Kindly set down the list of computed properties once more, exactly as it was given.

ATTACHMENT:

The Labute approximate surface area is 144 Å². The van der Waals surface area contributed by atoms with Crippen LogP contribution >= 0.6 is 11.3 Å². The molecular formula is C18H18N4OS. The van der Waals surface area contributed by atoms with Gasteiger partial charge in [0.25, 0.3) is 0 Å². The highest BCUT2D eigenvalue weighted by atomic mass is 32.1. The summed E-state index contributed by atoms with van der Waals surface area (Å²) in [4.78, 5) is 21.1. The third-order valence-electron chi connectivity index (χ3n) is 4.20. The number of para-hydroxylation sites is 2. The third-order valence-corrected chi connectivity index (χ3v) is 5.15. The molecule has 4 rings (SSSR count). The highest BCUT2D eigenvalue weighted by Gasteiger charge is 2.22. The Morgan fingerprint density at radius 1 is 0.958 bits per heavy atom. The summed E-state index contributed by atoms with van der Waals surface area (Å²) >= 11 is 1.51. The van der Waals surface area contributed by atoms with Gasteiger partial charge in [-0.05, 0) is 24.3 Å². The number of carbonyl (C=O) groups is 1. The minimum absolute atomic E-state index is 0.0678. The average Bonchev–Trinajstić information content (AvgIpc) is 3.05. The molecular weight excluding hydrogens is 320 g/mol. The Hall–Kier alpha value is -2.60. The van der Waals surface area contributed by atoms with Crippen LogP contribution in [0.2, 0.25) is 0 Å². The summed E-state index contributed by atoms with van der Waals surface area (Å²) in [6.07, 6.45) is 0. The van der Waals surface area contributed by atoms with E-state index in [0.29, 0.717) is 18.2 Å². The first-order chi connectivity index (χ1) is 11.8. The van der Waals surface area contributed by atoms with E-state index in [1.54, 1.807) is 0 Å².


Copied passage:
The Labute approximate surface area is 144 Å². The van der Waals surface area contributed by atoms with Crippen LogP contribution >= 0.6 is 11.3 Å². The molecular formula is C18H18N4OS. The van der Waals surface area contributed by atoms with Gasteiger partial charge in [0.25, 0.3) is 0 Å². The highest BCUT2D eigenvalue weighted by atomic mass is 32.1. The summed E-state index contributed by atoms with van der Waals surface area (Å²) in [4.78, 5) is 21.1. The third-order valence-electron chi connectivity index (χ3n) is 4.20. The number of para-hydroxylation sites is 2. The third-order valence-corrected chi connectivity index (χ3v) is 5.15. The molecule has 4 rings (SSSR count). The highest BCUT2D eigenvalue weighted by Gasteiger charge is 2.22. The Morgan fingerprint density at radius 1 is 0.958 bits per heavy atom. The summed E-state index contributed by atoms with van der Waals surface area (Å²) >= 11 is 1.51. The van der Waals surface area contributed by atoms with Gasteiger partial charge in [-0.05, 0) is 24.3 Å². The number of carbonyl (C=O) groups is 1. The minimum absolute atomic E-state index is 0.0678. The average Bonchev–Trinajstić information content (AvgIpc) is 3.05. The molecular weight excluding hydrogens is 320 g/mol. The Hall–Kier alpha value is -2.60. The van der Waals surface area contributed by atoms with Crippen LogP contribution in [0.2, 0.25) is 0 Å². The summed E-state index contributed by atoms with van der Waals surface area (Å²) in [6.07, 6.45) is 0. The van der Waals surface area contributed by atoms with E-state index in [0.29, 0.717) is 18.2 Å². The first-order chi connectivity index (χ1) is 11.8. The van der Waals surface area contributed by atoms with E-state index in [1.54, 1.807) is 0 Å².